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One adjudicator’s decision binds another adjudicator

Everyone involved in adjudication proceeds on the understanding that an earlier adjudicator’s decision binds a subsequent adjudicator. However, I wonder how often people look to see where that principle comes from.

It was an issue before Akenhead J in Arcadis v May and Baker recently.

It’s from the Act and the Scheme

As far as I’m aware, the principle is derived from the language of section 108(3) of the Construction Act 1996, which provides that:

“the decision of the adjudicator is binding until the dispute is finally determined by legal proceedings, arbitration… or by agreement.”

Similar wording also appears in paragraph 23 of Part 1 of the Scheme for Construction Contracts 1998, although it goes further and also tells us that the parties “shall comply” with the decision.

As these statutory provisions don’t actually say one adjudicator is bound by another’s decision – they simply refer to a decision being “binding” – I wondered how you would know this, if you were new to adjudication law. After all, you may think that this wording simply means the parties are bound and must comply with the adjudicator’s decision. You may not think it extends beyond that, to subsequent adjudicators.

I think part of the answer can be found in paragraph 9(2) of the Scheme, which tells an adjudicator that he must resign if the dispute referred to him is “the same or substantially the same as one which has previously been referred to adjudication” and there is a decision in that adjudication. That means the same issue cannot be decided again because the earlier decision is binding on everyone, including potential adjudicators.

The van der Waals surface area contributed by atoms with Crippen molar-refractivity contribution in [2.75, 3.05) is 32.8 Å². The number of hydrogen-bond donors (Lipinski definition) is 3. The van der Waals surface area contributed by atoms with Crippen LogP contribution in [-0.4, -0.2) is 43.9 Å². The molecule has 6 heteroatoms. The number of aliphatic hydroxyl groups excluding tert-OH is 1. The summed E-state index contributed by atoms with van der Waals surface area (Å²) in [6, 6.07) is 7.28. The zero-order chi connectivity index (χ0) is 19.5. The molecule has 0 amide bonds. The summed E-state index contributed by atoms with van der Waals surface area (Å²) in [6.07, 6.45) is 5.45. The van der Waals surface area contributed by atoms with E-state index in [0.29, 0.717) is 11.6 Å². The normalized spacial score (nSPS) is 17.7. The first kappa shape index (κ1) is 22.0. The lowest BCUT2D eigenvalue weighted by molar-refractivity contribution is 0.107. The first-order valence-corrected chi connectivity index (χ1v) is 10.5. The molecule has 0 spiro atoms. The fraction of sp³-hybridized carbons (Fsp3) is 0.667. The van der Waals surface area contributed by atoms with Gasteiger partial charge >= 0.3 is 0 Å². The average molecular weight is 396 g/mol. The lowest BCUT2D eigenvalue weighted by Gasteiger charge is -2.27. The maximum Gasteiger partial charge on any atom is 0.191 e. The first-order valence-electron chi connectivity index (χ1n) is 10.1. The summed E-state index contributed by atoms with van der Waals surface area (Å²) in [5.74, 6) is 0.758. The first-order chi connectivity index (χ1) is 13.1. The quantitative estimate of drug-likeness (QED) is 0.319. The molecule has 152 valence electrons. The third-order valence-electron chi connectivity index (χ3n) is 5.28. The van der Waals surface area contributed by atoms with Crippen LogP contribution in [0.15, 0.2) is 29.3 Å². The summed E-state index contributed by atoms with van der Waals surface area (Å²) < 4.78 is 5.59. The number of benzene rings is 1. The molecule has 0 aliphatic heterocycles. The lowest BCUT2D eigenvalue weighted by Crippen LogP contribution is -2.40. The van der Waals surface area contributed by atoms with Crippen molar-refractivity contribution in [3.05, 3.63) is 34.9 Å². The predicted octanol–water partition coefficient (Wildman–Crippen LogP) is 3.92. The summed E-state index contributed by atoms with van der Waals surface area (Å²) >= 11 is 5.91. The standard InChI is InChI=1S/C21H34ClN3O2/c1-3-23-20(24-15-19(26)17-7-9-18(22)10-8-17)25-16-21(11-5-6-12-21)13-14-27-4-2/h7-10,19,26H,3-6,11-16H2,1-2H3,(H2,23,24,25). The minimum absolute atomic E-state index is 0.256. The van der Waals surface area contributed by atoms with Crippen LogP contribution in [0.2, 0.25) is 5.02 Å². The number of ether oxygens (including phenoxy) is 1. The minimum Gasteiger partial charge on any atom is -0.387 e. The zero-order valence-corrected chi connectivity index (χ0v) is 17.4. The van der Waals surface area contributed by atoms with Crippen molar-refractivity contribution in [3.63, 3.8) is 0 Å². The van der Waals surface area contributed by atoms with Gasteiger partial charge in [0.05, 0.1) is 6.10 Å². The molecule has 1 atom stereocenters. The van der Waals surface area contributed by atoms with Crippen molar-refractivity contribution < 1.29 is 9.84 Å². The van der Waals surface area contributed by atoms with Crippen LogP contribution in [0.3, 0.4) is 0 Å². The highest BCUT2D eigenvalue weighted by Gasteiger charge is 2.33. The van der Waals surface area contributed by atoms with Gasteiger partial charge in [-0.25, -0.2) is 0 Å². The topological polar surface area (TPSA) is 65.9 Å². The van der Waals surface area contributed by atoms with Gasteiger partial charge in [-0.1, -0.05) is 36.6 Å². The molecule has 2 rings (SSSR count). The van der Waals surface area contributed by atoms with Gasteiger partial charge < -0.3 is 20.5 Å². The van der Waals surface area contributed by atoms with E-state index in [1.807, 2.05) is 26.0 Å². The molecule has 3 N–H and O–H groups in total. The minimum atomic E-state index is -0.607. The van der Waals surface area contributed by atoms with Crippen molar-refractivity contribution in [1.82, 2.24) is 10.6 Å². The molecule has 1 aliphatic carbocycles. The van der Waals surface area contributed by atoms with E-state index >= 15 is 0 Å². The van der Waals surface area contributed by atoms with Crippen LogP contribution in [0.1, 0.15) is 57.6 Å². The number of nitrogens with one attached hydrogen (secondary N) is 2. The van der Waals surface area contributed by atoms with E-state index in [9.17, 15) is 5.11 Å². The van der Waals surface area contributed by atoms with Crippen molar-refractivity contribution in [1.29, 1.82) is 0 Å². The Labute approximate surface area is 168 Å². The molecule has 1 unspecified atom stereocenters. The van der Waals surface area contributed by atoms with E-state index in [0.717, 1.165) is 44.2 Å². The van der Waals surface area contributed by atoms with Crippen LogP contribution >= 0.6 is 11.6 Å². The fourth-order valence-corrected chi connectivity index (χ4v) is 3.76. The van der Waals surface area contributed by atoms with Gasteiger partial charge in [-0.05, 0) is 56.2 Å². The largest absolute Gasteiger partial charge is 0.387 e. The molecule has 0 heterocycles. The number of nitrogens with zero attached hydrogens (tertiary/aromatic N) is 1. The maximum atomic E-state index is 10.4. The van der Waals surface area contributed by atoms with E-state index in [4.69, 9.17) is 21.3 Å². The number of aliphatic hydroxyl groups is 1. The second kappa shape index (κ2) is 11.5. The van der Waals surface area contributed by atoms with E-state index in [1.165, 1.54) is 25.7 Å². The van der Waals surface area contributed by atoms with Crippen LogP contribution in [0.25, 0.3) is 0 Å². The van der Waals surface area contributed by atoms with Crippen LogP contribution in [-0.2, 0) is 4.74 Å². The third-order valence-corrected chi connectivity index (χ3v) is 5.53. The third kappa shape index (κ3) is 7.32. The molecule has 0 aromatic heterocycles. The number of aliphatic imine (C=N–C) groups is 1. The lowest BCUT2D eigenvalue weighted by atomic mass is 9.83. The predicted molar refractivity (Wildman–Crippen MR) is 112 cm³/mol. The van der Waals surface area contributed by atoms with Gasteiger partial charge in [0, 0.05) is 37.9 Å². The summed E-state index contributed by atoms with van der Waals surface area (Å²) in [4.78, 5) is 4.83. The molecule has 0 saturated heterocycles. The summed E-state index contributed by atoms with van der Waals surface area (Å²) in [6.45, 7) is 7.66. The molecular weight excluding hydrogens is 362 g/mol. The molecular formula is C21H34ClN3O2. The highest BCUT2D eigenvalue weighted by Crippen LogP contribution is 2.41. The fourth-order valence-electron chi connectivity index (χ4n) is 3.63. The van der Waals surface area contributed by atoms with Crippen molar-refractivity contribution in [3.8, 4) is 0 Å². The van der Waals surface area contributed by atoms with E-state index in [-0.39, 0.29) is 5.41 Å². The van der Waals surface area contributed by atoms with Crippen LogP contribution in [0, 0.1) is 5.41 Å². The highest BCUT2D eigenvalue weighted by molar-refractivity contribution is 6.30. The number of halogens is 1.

The binding nature in practice

In practice, an adjudicator has to decide whether a previous decision is binding on him when he decides whether he has jurisdiction to act. If the dispute referred is the “same or substantially the same” as a previous referral, then he should not accept the appointment. Whether it is (or not) will be a question of fact and degree.

A number of cases have considered this issue, including Quietfield v Vascroft Construction, HG Construction v Ashwell Homes, Benfield v Trudson and Redwing v Wishart. Most recently, the issue came up in Arcadis.

Arcadis v May and Baker

Here, in relation to the two adjudications, Akenhead J said there were “similar issues both in fact and in law”, as well as some distinctions:

  • In the first adjudication, which related to the northern boundary works, the works had been implemented before the project manager withdrew his acceptance of the compensation event.
  • In the second adjudication, which related to the southern boundary works, the project manager’s withdrawal took place before the work was done.

The first adjudicator said the project manager could not withdraw his approval of the compensation event if the works had been implemented (which they had).

Akenhead J said:

  • The first adjudicator’s findings were “germane” to the second adjudication and could be persuasive.